Can't get anything right this AM. I meant several thousand Hz, not kHz. I
wish we could just convert all of this to note names--life would be much
simpler! If we could talk about "My stereo gets up to quadruple High C
and yours only to the G below that," it would all be a lot more meaningful
to most people. Discussion of frequency in Hz can definitely lead to a lot
of techo-babble, but there we are.
On Tue, Mar 25, 2014 at 10:07 AM, John Haley <[log in to unmask]> wrote:
> Sorry. Need more coffee here. That cloud of quantization noise is not
> above 96 kHz, because that is where a recording sampled at 192 cuts off. I
> meant between 48 kHz (where a recording sampled at 96 kHz cuts off) and 96
> You have to keep in mind that these large numbers way up there are really
> small differences in pitch, as the numbers double per octave. Several
> thousand kHz of frequency way up there is a very small pitch spread, where
> in the lower end of the spectrum, several Hz is a large pitch spread.
> Best, John
> On Tue, Mar 25, 2014 at 9:59 AM, John Haley <[log in to unmask]> wrote:
>> I am just reporting what you see in a .WAV file (in spectral view), since
>> you can't directly hear it. Noise does not look at all like music most of
>> the time. What you see extending up above 22 kHz in the spectral view of a
>> hi-def .WAV file is the extension of certain tones that have a lot of upper
>> frequency content right up into the stratosphere. I looks just like music
>> looks, not random noise. Could it be "ringing" set off by that note?
>> Perhaps. But I would expect that kind of corruption of particular notes
>> to have some kind of audible effect in the range I can hear, or to be
>> visible as in increase in energy at upper levels, which would not happen
>> with musical overtones (not what you see). All I can say I how it looks.
>> Many LPs do appear to have content up there above 22 kHz, and good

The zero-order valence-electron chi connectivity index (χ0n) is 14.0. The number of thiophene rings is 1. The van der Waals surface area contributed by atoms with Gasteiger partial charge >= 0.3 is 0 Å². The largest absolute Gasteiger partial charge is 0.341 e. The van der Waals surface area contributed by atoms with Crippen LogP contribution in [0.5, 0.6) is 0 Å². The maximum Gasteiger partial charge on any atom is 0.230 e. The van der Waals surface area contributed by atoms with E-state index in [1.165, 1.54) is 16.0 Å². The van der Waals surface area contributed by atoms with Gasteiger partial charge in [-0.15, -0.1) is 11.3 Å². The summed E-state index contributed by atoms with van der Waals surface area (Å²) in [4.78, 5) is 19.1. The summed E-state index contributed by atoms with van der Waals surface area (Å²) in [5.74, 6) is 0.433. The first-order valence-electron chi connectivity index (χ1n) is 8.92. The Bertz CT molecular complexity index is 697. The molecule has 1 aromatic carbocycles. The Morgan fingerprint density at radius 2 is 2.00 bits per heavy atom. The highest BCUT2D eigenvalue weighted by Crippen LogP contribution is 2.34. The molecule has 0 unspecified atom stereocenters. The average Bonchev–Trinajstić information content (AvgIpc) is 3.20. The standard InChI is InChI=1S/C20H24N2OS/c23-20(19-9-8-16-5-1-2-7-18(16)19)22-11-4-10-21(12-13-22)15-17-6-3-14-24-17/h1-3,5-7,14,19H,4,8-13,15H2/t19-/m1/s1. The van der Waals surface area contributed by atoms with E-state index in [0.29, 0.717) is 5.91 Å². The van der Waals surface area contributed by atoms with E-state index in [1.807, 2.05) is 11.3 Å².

>> cartridges can capture that. What happens in the rest of an audio system
>> chain is up for grabs.
>> Since I started doing restoration work at 96/24, I have noticed some
>> things. I can also do it at 192 sampling rate, but when you do that you
>> get a .WAV file having a very visible layer of quantization noise (an upper
>> thick cloud of noise blanketing the top of the "picture") above 96 kHz.
>> It's not audible, but why put the equipment and the media thru all the
>> trouble to produce/reproduce that, when (because it is noise) it cannot
>> possibly add anything to the musical signal? At 96/24, all of this noise
>> is eliminated, and the audio signal at 96/24 is audibly indistinguishable,
>> to me, from the same signal recorded at 192. At that point, whatever
>> benefit might be gained by using 192 has become insignificant in the real
>> world--i.e., not audible, and as Tom points out, possibly damaging to
>> equipment. But that is not true at all for the comparison between 44/16
>> and 96/24, which is very much audible.
>> I think a lot of early CD's had stinky upper frequency sound because of
>> phasing errors caused by the way upper frequencies above 22 kHz were
>> filtered out, causing "side effects" in the audible signal. Not to
>> mention, human beings were doing the audio work, and not everyone really
>> knows what they are doing, or cares, then and now. I don't think any of
>> the bad rap that early CD's got were the fault of the medium itself. But I
>> agree that many of the earliest CD releases do not sound right, having a
>> "hard," unnatural treble. I think that situation improved drastically as
>> time wore on, and generally a CD issue would sound better than a prior LP
>> issue, because (1) we got rid of the groove noise, and (2) the CD's were
>> often the result of a return to the master tape. But these days, I don't
>> assume anything. I listen to a lot of CD transfers that do not sound as
>> good as the materials they were created from. That's the human factor at
>> work again, not to mention variations in equipment used, as pointed out by
>> On Tue, Mar 25, 2014 at 9:27 AM, Mark Durenberger <[log in to unmask]>wrote:
>>> One refers to Rupert Neve's thoughts on why coherent super-audible
>>> response is useful if not necessary.
>>> Someone else on the list may know where his paper was delivered...I have
>>> the audio of his remarks for anyone interested.
>>> Mark Durenberger, CPBE
>>> -----Original Message----- From: Gray, Mike
>>> Sent: Tuesday, March 25, 2014 8:03 AM
>>> To: [log in to unmask]
>>> Subject: Re: [ARSCLIST] Fwd: [ARSCLIST] "Why Vinyl Is the Only
>>> Worthwhile Way to Own Music"
>>> Seconding Tom's comments - what exactly *is* that energy above 20kHz?